If you're one of the unlucky ones who bought a non-standard MIDI DX some time last year (there's no real way of knowing which serial numbers refer to which generation of production because Yamaha's spec has gone through several changes, not all of them widely publicised), then it should be possible to get your instrument brought up-to-date by your local Yamaha stockist. If, on the other hand, you're currently thinking of buying a DX - and you've reconciled yourself to the inevitable long wait - you need have no fear because as from March of this year, all Yamaha's MIDI instruments are to the same specification as the rest of the manufacturing world's.
Thus lesson two: all MIDIs are not equal, or at least, they aren't on early Yamaha DXs.
On a slightly different tack now, Roland's move to enable owners of instruments incorporating the earlier DCB interface to enjoy some of the benefits of MIDI by introducing their MD8 DCB-to-MIDI converter have been widely applauded elsewhere, and rightly so. However, not all in the DCB garden is rosy, as I discovered when using Roland's polyphonic DCB sequencer, the JSQ60 (reviewed elsewhere this issue). Used in conjunction with other DCB instruments such as the Juno 60 or Jupiter 8 synths, the JSQ is a well-designed and versatile digital keyboard recorder. However, used in conjunction with MIDI keyboards via the MD8 interface box, replayed sequencers were plagued by glitching, and some program patches changed their envelopes. This was true of Roland's own Jupiter 6 as well as several other models including the Korg Poly 800 and Siel Opera 6.
It would seem then that the solution for owners of DCB instruments wishing to 'go MIDI' would be to invest in the Roland MSQ700 MIDI/DCB recorder if they want to record sequences from synthesisers of both interface standards.
Even disregarding the problems of MIDI/DCB sequencing, there are signs that attempting to fuse the two standards into a cohesive, compatible network may prove rather fruitless. Simply linking a JP6 to a Juno 60 via the MD8, the Juno could not receive program changes, and could not even discern input notes when the Jupiter 6 was in Patch Preset mode.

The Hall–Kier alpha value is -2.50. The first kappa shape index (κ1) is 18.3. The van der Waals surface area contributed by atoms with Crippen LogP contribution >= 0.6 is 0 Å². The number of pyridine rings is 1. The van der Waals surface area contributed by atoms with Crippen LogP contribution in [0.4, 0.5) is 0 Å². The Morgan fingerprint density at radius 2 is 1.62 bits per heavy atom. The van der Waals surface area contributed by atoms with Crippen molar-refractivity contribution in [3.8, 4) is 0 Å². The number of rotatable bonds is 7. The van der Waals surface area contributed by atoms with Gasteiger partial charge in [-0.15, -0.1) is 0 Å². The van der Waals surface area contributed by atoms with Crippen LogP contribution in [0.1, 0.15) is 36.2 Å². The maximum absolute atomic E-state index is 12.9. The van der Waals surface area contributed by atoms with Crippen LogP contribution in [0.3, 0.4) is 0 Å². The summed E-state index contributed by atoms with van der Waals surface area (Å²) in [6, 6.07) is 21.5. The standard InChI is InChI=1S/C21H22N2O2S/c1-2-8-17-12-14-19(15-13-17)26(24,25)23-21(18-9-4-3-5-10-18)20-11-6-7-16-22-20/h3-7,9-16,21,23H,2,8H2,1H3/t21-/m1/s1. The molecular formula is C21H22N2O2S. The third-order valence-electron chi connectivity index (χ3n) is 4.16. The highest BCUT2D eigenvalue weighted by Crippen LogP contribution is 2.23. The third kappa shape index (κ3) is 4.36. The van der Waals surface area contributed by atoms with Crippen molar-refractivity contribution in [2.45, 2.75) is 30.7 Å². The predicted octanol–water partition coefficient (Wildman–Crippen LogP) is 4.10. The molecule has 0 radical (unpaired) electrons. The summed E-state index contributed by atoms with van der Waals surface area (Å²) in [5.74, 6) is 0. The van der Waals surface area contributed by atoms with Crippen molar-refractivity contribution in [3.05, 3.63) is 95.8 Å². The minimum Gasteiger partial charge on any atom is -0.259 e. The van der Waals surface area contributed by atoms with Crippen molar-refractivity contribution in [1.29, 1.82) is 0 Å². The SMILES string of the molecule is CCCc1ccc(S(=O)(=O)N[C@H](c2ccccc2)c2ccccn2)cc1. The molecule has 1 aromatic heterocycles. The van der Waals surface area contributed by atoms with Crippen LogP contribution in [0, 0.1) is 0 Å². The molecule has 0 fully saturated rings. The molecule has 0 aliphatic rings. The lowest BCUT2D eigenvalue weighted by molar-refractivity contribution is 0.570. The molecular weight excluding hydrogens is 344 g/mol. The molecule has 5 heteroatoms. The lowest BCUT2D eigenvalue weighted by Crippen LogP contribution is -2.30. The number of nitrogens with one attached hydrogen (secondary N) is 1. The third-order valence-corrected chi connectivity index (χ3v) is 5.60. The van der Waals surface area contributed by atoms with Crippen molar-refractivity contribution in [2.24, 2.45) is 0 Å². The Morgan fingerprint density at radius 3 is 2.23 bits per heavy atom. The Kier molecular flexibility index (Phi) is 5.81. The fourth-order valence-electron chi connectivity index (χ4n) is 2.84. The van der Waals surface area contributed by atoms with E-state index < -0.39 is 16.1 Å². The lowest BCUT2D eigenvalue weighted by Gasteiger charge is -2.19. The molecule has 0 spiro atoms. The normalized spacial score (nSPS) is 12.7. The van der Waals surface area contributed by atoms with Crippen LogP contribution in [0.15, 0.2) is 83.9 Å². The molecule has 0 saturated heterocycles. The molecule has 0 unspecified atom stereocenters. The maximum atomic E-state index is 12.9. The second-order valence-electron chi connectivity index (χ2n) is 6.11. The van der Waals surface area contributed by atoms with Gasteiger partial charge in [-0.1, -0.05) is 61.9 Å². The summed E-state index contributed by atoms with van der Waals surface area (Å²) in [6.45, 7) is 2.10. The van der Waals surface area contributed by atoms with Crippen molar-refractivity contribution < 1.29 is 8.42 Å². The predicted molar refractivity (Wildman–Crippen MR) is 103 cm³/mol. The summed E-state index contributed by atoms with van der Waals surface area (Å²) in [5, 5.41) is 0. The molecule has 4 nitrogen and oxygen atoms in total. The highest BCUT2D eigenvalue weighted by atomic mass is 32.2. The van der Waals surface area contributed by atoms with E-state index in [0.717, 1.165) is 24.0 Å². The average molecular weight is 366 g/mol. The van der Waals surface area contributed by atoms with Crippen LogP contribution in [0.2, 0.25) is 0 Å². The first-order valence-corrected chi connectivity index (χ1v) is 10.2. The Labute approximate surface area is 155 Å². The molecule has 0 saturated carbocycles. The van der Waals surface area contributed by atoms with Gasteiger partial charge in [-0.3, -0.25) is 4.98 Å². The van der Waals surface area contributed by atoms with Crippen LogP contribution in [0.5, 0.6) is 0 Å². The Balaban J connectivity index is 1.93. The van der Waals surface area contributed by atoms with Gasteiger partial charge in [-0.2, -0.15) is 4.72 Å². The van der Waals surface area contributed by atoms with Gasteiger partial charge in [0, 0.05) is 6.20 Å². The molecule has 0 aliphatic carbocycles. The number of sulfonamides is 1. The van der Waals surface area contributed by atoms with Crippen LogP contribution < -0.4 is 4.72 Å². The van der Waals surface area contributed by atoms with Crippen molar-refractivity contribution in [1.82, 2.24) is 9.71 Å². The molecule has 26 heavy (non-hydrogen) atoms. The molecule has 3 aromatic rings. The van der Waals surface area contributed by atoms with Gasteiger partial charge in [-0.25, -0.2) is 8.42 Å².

Lesson three, then: although linking the earlier DCB standard to the MIDI one is a mildly wonderful gesture on Roland's part, technological inconsistencies will probably prevent an 'interface between interfaces' ever being more than 60% successful.
If you've read this far, you could be forgiven for thinking that MIDI is nothing other than a tale of false hopes and unfulfilled promises. In reality, though, it's because MIDI as a system can work so beautifully that so much light has been shed on its recent - and, we hope temporary - shortcomings.
Anyone who's used a touch-sensitive MIDI synth to control a compatible drum machine dynamically - as mentioned briefly above - will know how effective such a combination can sound. At present there are only two MIDI-equipped rhythm machines available (the Drumtraks and Roland's TR909) but there are plenty more in the pipeline, while MIDI keyboards with pressure and velocity sensing are now available in almost every price category. The author has found Roland's HP300 and 400 electronic pianos to give the widest dynamic range when replaying drum sounds (from both the SCI and 909) via the notes on a keyboard.
At the time of writing, it would seem that most manufacturers are in the process of bringing their MIDI specifications into line or have already done so. If you're thinking of spending a not inconsiderable sum of money on new MIDI equipment, the most obvious attitude to take remains the 'one manufacturer, one system' approach. You really can't go too far wrong if you opt for a synth/drum machine/sequencer combination in which all the components are manufactured and marketed by the same company. However, that doesn't mean to say interfacing instruments from rival makers is impossible: in many cases it is not only feasible but also very rewarding, as I discovered recently when I coaxed an SCI Six Trak into controlling a DX9, DX7, Prophet 600 and Roland JX3P.
Undoubtedly the biggest problem you'll encounter if you attempt such a link-up will be that of program selection, since not all MIDI instruments are capable of transmitting this information. However, if all you want is control of two or more MIDI instruments from one keyboard and/or synchronisation to a MIDI rhythm unit, and assuming all the instruments you're using are of recent manufacture, you should be all clear for making the most out of MIDI.
Finally, if you have a MIDI- or DCB-equipped synth that has been in your possession a while, and are now in the market for some new - fully compatible - equipment, my advice is to take your own keyboard into the shop and try it out with your potential purchase yourself just to be on the safe side. Using the shop's own example of your keyboard simply won't do, for reasons which, I hope, have become fairly clear as this article has progressed.
MIDI Supplement - Part One
Feature by Vince S. Hill